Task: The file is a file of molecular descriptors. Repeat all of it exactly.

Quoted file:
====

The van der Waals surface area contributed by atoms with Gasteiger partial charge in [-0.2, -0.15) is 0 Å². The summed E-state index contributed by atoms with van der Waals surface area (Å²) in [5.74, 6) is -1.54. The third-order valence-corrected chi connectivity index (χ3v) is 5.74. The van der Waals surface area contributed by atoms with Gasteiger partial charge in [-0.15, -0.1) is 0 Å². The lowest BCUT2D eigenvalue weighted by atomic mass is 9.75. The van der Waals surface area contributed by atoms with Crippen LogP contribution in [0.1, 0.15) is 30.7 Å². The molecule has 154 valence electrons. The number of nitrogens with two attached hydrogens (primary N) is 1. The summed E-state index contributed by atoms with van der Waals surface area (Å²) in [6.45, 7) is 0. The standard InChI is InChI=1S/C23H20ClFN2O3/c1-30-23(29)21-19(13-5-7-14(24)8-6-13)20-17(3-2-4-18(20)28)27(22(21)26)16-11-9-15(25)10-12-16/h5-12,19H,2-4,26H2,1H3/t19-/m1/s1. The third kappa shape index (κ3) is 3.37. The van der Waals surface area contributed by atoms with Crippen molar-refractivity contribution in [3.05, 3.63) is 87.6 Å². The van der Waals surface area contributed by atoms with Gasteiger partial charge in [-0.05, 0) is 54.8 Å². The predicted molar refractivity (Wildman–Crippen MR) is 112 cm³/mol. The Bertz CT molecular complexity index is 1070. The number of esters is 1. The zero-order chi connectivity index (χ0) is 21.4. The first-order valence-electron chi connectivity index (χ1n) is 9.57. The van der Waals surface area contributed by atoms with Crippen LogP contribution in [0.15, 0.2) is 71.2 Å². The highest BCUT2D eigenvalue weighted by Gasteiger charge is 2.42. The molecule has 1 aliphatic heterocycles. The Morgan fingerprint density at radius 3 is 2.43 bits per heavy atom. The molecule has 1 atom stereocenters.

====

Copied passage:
The van der Waals surface area contributed by atoms with Gasteiger partial charge in [-0.2, -0.15) is 0 Å². The summed E-state index contributed by atoms with van der Waals surface area (Å²) in [5.74, 6) is -1.54. The third-order valence-corrected chi connectivity index (χ3v) is 5.74. The van der Waals surface area contributed by atoms with Gasteiger partial charge in [-0.15, -0.1) is 0 Å². The lowest BCUT2D eigenvalue weighted by atomic mass is 9.75. The van der Waals surface area contributed by atoms with Crippen LogP contribution in [0.1, 0.15) is 30.7 Å². The molecule has 154 valence electrons. The number of nitrogens with two attached hydrogens (primary N) is 1. The summed E-state index contributed by atoms with van der Waals surface area (Å²) in [6.45, 7) is 0. The standard InChI is InChI=1S/C23H20ClFN2O3/c1-30-23(29)21-19(13-5-7-14(24)8-6-13)20-17(3-2-4-18(20)28)27(22(21)26)16-11-9-15(25)10-12-16/h5-12,19H,2-4,26H2,1H3/t19-/m1/s1. The third kappa shape index (κ3) is 3.37. The van der Waals surface area contributed by atoms with Crippen molar-refractivity contribution in [3.05, 3.63) is 87.6 Å². The van der Waals surface area contributed by atoms with Gasteiger partial charge in [-0.05, 0) is 54.8 Å². The predicted molar refractivity (Wildman–Crippen MR) is 112 cm³/mol. The Bertz CT molecular complexity index is 1070. The number of esters is 1. The zero-order chi connectivity index (χ0) is 21.4. The first-order valence-electron chi connectivity index (χ1n) is 9.57. The van der Waals surface area contributed by atoms with Crippen LogP contribution in [0.15, 0.2) is 71.2 Å². The highest BCUT2D eigenvalue weighted by Gasteiger charge is 2.42. The molecule has 1 aliphatic heterocycles. The Morgan fingerprint density at radius 3 is 2.43 bits per heavy atom. The molecule has 1 atom stereocenters.